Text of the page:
This is the first article in a series of columns I’m writing for the Tri-City Weekly. This was in the February 21 edition. The next, all about pressure canning, will be published March 6. I thought I’d post them here as well, with additional photographs, and maybe a swear word or two.
On Saturday, February 4, a group of sixteen people met at the Eureka Co-op Community Kitchen to participate in the first class session of the Master Food Preserver Volunteer Training Program (MFP) through the University of California Cooperative Extension (UCCE.) My husband Mark and I were a part of this group.
The program is nine weeks long, and this is the first time it has been offered in Humboldt County. Once we have graduated, we will all be working together as volunteers to conduct food safety and preservation public service activities such as demonstrations at Farmers Markets and classes at special events. As Deborah Giraud , Farm Advisor for UCCE Humboldt/Del Norte, and one of the well-qualified instructors for the course told us, “The Master Food Preserver Program is modeled after the Train-the-Trainer Master Gardener Program, except it’s more intensive. If you do something wrong in your garden, you don’t have the potential to kill someone.” Nervous laughter filled the room.
Participants in MFP live in many of the different geographical areas of Humboldt, and their reasons for participating are varied. One woman wants to take her knowledge to Mexico to teach her friends and family there how to preserve their harvests. Another would like to work with the food bank to develop classes that would assist people with low incomes to make the most of their limited food. There was a lot of talk of food safety, food security, individual and community sustainability, as well as passing on important skills to younger generations. And we could all nod our heads in agreement with the woman who wants to be prepared for the Zombie Apocalypse.
The class on the 4th mainly revolved around food safety. The guest speaker was a food industry specialist who gives ServSafe certification classes, and I learned a couple of surprising things.
1. Baked potatoes can kill you. Yes, the deceptively innocuous baked potato, if left in the temperature danger zone (40F to 140F) for longer than a couple of hours, is a prime breeding ground for botulism.
2. Your grandmother can kill you. Well, not really your grandmother, but her recipes. There are certain foods that can only be preserved certain ways in order to destroy all of the pathogens that can make you sick. Sure, your Grandma may have canned green beans in a boiling water bath for decades, and no one in your family has died. This does not mean that her method is safe. It means that you are all really lucky. In preserving, we need to use scientifically approved recipes such as those you would find in the Ball Blue Book or at the National Center for Food Preservation website.
While I acknowledge that food safety is an extremely important topic, it was a very long lecture with a lot of information given. At one point I found myself thinking about something entirely different, but there’s nothing like the phrase, “And the symptoms of poisoning from this fish are tingling of the throat and coughing up worms,” to get my mind right back where it’s supposed to be, as well as make me want to question every sushi restaurant in town about their suppliers.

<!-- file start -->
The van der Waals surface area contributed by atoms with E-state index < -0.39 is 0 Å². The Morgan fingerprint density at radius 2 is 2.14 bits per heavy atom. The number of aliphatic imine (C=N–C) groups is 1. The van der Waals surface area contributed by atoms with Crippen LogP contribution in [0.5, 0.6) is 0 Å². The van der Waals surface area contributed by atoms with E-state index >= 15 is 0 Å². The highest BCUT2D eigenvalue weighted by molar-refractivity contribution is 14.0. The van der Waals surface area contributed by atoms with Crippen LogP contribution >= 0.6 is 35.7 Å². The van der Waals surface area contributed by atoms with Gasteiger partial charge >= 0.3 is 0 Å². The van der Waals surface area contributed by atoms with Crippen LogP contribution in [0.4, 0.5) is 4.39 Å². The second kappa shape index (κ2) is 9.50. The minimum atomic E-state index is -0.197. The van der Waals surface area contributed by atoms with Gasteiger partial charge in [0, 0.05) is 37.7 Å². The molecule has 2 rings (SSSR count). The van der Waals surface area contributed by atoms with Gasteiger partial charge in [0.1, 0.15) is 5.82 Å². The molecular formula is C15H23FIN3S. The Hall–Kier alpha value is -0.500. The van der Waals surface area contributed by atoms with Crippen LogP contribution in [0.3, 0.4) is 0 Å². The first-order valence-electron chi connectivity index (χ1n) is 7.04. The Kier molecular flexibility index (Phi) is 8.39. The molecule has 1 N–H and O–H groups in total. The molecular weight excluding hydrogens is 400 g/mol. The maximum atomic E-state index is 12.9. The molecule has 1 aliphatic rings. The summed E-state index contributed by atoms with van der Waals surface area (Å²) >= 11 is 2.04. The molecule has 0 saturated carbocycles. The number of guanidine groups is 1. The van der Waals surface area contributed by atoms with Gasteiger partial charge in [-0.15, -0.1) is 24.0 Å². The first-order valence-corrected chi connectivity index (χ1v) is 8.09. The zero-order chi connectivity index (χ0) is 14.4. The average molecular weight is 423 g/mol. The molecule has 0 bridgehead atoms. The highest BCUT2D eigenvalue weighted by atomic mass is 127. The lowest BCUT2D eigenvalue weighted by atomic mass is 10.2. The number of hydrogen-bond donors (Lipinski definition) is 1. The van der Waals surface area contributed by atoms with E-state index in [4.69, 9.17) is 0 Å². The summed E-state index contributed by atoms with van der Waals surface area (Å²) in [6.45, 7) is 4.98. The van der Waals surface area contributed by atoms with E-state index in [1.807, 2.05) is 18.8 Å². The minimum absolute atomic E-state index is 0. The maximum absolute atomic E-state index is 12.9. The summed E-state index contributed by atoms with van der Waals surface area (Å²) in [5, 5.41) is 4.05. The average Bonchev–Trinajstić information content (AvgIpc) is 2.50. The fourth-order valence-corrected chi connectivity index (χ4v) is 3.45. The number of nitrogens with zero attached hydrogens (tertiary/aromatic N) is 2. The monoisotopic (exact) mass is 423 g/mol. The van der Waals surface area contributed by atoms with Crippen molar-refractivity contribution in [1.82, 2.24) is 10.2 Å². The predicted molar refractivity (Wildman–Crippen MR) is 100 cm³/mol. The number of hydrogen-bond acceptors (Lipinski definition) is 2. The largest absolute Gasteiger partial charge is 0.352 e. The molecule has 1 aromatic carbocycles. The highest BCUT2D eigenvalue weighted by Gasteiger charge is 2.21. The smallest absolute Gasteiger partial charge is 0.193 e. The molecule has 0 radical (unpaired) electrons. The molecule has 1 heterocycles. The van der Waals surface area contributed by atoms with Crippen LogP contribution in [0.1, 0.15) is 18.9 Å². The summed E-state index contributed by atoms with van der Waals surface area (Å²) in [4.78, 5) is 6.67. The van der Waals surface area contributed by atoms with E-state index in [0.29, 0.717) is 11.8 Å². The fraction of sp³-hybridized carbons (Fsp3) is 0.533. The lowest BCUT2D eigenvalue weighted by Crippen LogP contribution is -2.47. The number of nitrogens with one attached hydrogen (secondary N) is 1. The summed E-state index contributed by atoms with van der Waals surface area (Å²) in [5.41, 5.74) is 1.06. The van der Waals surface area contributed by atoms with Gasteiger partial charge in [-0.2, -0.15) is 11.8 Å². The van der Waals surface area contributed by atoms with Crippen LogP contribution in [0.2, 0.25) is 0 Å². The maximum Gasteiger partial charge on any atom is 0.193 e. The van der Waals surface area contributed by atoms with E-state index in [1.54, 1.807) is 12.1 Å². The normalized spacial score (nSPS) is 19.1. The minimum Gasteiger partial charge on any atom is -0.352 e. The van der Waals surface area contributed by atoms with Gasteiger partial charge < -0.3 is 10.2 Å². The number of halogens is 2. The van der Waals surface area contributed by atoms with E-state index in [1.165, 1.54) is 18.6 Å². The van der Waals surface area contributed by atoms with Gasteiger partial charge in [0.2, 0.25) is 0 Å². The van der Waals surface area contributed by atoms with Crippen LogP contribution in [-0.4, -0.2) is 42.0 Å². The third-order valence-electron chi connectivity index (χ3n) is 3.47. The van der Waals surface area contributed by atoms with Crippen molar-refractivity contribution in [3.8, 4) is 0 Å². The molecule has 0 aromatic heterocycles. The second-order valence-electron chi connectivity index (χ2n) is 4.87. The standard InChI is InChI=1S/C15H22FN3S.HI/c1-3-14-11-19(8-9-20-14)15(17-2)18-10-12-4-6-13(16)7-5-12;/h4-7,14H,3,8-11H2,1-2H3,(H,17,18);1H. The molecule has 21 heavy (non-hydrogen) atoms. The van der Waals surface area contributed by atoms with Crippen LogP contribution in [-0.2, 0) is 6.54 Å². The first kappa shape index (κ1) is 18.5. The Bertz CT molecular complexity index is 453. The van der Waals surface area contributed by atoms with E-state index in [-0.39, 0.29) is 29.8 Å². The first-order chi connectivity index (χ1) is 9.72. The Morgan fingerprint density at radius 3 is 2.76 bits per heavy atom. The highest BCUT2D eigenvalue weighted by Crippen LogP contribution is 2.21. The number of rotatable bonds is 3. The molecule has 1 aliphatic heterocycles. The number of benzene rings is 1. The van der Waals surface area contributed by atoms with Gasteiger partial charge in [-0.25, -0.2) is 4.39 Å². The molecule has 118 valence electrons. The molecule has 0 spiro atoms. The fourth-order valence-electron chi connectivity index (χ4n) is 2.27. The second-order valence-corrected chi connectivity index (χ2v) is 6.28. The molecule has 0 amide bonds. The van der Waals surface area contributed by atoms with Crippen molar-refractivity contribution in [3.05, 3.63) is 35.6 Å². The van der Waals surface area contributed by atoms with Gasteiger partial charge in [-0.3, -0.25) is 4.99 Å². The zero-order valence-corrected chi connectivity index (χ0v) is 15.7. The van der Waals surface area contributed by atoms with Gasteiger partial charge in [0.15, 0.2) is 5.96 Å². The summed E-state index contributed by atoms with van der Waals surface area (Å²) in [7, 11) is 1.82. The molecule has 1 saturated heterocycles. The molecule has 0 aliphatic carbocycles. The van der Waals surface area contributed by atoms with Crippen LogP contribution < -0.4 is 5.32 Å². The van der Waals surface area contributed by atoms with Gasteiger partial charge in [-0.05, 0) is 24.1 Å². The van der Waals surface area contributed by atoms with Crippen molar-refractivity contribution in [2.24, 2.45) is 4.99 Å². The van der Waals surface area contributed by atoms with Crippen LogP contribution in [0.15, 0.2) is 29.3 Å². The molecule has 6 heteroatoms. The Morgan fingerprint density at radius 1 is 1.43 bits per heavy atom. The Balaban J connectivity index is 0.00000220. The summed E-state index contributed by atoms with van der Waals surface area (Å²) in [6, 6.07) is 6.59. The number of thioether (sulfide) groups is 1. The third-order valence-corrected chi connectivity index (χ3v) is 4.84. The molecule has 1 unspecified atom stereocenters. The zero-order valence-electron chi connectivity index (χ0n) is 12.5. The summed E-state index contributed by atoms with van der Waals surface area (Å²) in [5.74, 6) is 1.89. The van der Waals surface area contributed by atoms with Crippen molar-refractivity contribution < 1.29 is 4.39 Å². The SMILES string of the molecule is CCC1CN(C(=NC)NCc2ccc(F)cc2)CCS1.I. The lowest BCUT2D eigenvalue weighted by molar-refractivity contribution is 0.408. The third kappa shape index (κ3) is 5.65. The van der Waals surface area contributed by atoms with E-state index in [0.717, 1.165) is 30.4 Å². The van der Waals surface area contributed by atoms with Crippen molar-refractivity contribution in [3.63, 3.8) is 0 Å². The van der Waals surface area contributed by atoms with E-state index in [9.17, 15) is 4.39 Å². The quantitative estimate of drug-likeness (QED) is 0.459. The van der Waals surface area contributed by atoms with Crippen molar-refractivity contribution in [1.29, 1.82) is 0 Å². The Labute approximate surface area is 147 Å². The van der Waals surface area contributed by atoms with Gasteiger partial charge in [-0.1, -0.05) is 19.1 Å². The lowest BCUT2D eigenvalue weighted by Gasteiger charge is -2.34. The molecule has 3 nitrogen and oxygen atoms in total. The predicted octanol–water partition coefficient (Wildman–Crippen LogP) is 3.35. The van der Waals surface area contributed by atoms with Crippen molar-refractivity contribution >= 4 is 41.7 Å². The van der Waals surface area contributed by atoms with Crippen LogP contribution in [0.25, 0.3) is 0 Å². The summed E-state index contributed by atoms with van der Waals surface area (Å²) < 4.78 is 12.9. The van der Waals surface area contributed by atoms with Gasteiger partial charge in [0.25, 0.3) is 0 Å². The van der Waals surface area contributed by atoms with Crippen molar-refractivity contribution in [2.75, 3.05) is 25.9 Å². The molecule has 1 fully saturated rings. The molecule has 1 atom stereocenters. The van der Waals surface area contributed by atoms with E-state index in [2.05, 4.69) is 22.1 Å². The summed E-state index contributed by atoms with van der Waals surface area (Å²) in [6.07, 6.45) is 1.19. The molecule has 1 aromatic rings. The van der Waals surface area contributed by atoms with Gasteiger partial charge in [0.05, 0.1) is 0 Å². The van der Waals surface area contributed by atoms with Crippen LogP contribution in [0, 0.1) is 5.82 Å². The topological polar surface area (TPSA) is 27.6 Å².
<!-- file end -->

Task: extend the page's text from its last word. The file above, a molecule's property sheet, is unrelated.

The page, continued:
Food safety at home is pretty straight-forward and simple: Wash your hands – a lot, especially after using the bathroom, handling raw meat and touching your face or hair, make sure your food is clean (washing vegetables in plain running water is just fine,) make sure your work space and utensils are clean, keep foods at the right temperature (hot foods hot; cold foods cold,) and avoid cross contamination (raw meat + raw veggies = a state of being you don’t want to experience. Keep them separate as well as wash and sanitize cutting boards, knives, surfaces, etc. after preparing raw meat.)
There was an air of excitement as we entered the kitchen for our next class on Feb. 11 because it was the first time we were going to do some actual canning. First was the lecture portion, all about the basics of canning naturally high acid foods. Naturally high acid foods are those that have a Ph level of 4.6 or below and include most fruits and tomatoes. Some fruits such as pineapple, figs and tomatoes are near the border of being too low in acidity, so these need to have acid added to them in the form of vinegar or lemon juice to ensure their safety.
For the lab portion of the class, we were broken up into four teams. Some of us were canning raw packed food, where the food is placed into the jars without cooking it, and a hot liquid is poured over before canning it. Others were canning hot packed food, where the food is first cooked before putting it into jars. I was on the team making apple pie filling, and Mark was on the team canning raw pack pears. Other teams were canning raw and hot packed tomatoes and hot packed pears. Instant camaraderie is built when you are chopping and slicing and stirring with others, and we all enjoyed working and getting to know one another better. Seventeen people is a lot to have running around one kitchen. The instructors tried their best to keep things organized and focused, but eventually canning chaos naturally ensued. Pots were pouring out steam, timers were going off, people were running around trying to find lids and rings and ladles. We ran into each other. We ran into tables. We laughed. We laughed some more.
At the end of the afternoon, as we stared at the glistening jars of delectables sitting in front of us, we were soggy and sticky and filled with accomplishment. Next week’s class will be on jams and jellies. I can’t wait.